UPDATE - EMC reveals new backup lineup AND document management plans

EMC has announced a raft of new backup hardware, and a refresh of its document management plans.

EMC has announced a raft of new backup products at its EMC World 2008 conference Las Vegas, with a return to the midmarket backup software market a highlight.

The return to this market comes in the form of a new version of the NetWorker backup software tailored for smaller businesses. The new product is also tailored to unsettle Symantec and CommVault.

"The perception is that NetWorker is for the larger enterprise customer," EMC Australia's Shane Moore told searchstorage.com.au. "Now it is easier,wizard driven and pricing very attractive." "We are trying to grow market share."

The company has also announced new backup hardware.

Leading the way is the new EMC Disk Library 3D 1500 and 3000, two devices intended to reside on the LAN of a remote office and supplement tape backups. Both machines also pack data de-duplication, to shrink the amount of disk space required and therefore reduce administration overheads for smaller offices. Waugh told searchstorage.com.au that he believes the devices, which store up to 36TB and 148TB respectively and will sell from $AUD40,000, will be an alternative to daily tape backups for smaller businesses and remote offices.

Another new product is the EMC Disk Library 4000, a virtual tape library that can spin down its disks to save power. There's also a green angle for the enhancements to the company's Avamar de-duplication software, which is said to save power by reducing the number of disks required to store a business' data.


Later at the event, Mark Lewis, content management and archiving division president, divulged updates to the Documentum portfolio due in the third and fourth quarters of this year. Those plans include a Documentum Archive product that will consolidate data archives from multiple applications, including email, files and databases.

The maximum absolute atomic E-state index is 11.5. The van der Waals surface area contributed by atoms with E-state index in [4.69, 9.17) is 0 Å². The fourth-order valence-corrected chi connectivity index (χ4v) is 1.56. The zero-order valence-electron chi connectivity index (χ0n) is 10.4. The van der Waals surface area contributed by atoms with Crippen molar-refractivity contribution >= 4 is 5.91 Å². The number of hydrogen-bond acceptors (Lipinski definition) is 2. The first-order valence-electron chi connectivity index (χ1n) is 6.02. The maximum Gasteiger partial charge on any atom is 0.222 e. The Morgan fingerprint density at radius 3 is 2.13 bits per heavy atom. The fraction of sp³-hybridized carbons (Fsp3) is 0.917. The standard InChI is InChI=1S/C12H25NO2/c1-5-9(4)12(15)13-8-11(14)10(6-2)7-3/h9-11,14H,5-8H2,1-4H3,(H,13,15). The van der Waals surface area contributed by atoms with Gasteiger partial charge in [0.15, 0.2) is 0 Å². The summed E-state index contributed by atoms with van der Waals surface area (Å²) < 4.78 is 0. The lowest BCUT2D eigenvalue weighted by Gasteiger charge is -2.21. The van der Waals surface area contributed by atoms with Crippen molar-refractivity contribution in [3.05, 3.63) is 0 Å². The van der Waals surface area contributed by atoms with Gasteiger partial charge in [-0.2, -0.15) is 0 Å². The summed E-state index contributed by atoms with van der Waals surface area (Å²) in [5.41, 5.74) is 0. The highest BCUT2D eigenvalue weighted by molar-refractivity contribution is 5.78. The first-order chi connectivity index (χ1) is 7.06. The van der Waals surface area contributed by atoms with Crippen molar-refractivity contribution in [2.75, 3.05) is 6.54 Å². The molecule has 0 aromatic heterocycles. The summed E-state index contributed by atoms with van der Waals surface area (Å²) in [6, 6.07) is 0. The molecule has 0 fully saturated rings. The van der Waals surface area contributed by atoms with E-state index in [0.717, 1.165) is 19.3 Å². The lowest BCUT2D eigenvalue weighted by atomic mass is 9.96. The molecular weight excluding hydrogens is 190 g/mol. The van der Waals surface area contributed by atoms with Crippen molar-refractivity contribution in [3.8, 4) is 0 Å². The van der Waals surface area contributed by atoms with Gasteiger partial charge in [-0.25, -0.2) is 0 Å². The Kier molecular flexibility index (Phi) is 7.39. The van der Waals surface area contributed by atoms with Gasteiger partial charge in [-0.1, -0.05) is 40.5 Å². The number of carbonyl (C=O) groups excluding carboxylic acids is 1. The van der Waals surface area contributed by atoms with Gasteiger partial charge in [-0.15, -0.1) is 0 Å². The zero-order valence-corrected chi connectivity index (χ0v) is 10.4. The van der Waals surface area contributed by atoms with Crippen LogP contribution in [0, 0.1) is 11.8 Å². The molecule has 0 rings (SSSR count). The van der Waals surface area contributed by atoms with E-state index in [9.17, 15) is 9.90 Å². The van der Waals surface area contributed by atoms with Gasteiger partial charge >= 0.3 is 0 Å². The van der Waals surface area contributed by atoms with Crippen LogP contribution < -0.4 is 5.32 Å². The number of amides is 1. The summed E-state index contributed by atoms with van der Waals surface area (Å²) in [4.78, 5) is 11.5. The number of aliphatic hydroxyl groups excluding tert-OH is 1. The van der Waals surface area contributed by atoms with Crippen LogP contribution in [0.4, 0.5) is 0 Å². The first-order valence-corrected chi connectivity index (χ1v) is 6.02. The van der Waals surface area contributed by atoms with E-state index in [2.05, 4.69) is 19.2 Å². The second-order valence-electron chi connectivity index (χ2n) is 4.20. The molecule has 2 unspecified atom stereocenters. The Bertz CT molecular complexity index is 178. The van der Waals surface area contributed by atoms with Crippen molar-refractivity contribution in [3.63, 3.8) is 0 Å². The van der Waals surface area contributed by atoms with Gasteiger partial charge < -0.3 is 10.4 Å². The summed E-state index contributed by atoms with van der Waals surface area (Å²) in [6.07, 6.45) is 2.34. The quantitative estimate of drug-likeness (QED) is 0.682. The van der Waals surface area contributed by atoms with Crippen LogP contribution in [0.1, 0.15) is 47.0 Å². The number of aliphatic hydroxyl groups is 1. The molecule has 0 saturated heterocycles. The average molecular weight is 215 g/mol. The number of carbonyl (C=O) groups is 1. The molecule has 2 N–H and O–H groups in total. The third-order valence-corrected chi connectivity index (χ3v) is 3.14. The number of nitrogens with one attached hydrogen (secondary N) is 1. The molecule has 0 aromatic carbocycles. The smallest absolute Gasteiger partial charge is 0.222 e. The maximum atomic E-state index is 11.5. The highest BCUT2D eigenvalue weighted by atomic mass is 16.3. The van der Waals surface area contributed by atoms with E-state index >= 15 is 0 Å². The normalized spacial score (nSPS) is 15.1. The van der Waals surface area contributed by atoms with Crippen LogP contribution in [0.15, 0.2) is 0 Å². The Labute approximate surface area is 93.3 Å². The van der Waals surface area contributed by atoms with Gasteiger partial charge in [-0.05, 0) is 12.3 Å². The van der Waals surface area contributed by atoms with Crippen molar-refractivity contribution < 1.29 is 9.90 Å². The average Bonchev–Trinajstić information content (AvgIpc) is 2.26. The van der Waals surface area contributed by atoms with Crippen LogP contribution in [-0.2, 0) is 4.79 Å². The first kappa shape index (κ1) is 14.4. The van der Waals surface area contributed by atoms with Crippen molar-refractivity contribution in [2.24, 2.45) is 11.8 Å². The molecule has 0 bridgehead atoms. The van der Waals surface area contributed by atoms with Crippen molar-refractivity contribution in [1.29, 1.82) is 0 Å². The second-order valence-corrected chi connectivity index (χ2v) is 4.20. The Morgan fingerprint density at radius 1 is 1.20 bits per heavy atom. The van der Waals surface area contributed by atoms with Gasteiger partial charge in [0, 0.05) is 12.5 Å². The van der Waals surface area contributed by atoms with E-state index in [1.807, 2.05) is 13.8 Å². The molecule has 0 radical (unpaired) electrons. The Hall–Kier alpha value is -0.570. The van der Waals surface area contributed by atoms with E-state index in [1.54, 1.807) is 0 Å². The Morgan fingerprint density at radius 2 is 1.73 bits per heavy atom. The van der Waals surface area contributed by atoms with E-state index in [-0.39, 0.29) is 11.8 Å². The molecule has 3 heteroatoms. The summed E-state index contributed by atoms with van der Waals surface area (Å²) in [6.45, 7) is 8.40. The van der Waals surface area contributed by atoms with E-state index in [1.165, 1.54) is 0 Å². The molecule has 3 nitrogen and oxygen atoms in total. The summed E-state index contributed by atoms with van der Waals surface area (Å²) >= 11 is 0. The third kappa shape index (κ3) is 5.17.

Lewis calls the Documentum Archive product "the next evolution of EmailXtender," although DiskXtender will remain as a connector between file servers and the archive. EMC will also use its existing application archiving modules for applications like SAP as connectors to the archive. Another feature for Documentum due out in the third quarter will allow federated retention services, applying policies to multiple data repositories both inside and outside Documentum.

In the fourth quarter, according to Lewis, email archiving will get another update through a project code-named Janus, which he described as "next-generation email archiving" for Microsoft Exchange and Lotus Notes. "For the first time, we're not going to be selling email archiving as a standalone product," he said. New applications and interfaces planned for Documentum in the third quarter, including new collaboration and social networking software, will have "day one" compatibility with the archive, he added.

EMC also plans to use a startup it acquired, called X-Hive, to bring XML encapsulation and eventually Web-based access to SaaS repositories to archive data. "We will either archive data directly in XML format or put it in schemas and store it within an XML environment," Lewis said. "This will add more structure to unstructured data and make it more easily searchable."

According to analyst Brian Babineau with the Enterprise Strategy Group, the additional flexibility in the archive could also boost processing power. "It requires significant processing to get content into repositories very quickly," he said. "A broader repository might be able to more efficiently handle archiving workloads."

Analyst Andrew Reichman, Forrester Research, added that Documentum Archive could easily lend itself to automated information lifecycle management (ILM) processes based on metadata that Documentum generates about files. "That software level is the place where you can successfully do ILM," he said. "At the block level, it's harder. Frequency of access is an inference about the usefulness of data, but Documentum policy flags could be more granular and accurate."

Reichman expects application vendors to take more of an application-centric approach to data management. "I see a shift of more storage control to the application," he said. "It will be interesting to see if EMC gets out in front of that as a software company, or if, as a storage company, they'll be a laggard."


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